The political question doctrine protects certain governmental actions and decisions from judicial review. The doctrine emerged in the United States in the early 19th Century. It reached Ugandan jurisprudence in Ex parte Matovu in 1966. After Matovu, the doctrine existed in relative obscurity in Uganda. The doctrine made a dramatic resurgence in the Constitutional Court’s judgment in Centre of Health Human Rights & Development (CEHURD) and Three Others v. Attorney General.
In CEHURD, the Constitutional Court held that the political question doctrine prevented the court from reviewing government policy concerning the provision of maternal health care. The CEHURD judgment ruffled legal pundits and advocacy groups seeking to establish the judicial enforceability of social and economic rights in Uganda. Critics of the CEHURD decision questioned the legitimacy of the political question doctrine and asserted that the doctrine should not apply to matters involving human rights.
Despite these protestations, the political question will continue to play a role in the context of economic and social rights. The doctrine springs from a necessary limitation on judicial power. Judicial review has the capacity to erode democracy and distort power balances. Most courts recognize their limited capacity and authority when it comes to matters of social policy and government services. This judicial self-awareness and the resulting judicial discretion are practically enabled through the existence and use of the political question doctrine. Nonetheless, the political question doctrine should not shield courts from addressing threshold issue regarding the existence of economic and social rights.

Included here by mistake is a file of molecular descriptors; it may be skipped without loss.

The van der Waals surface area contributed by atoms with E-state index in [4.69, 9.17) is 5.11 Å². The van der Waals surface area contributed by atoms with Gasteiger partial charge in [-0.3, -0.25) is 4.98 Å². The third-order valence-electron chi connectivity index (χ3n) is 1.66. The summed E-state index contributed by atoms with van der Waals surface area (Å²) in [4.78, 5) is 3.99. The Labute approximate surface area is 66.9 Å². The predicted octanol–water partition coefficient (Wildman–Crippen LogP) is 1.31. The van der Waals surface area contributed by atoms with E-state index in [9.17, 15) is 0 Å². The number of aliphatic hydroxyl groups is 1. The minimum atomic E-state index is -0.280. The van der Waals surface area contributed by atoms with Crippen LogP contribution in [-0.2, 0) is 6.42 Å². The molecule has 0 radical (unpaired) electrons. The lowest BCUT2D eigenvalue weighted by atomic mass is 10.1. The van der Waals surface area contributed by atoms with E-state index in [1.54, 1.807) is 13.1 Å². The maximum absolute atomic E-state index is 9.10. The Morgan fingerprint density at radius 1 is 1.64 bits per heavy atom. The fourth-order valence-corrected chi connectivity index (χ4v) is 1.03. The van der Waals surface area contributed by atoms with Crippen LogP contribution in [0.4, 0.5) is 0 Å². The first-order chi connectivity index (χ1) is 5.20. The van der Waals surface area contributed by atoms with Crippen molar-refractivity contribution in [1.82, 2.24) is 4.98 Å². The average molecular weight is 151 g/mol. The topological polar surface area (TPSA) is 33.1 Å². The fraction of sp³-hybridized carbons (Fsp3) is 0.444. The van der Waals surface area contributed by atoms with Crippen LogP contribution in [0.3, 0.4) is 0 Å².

- Political Question Doctrine,
- Social and Economic Rights,
- Progressive Realization of Rights
Available at: http://works.bepress.com/uculaw/7/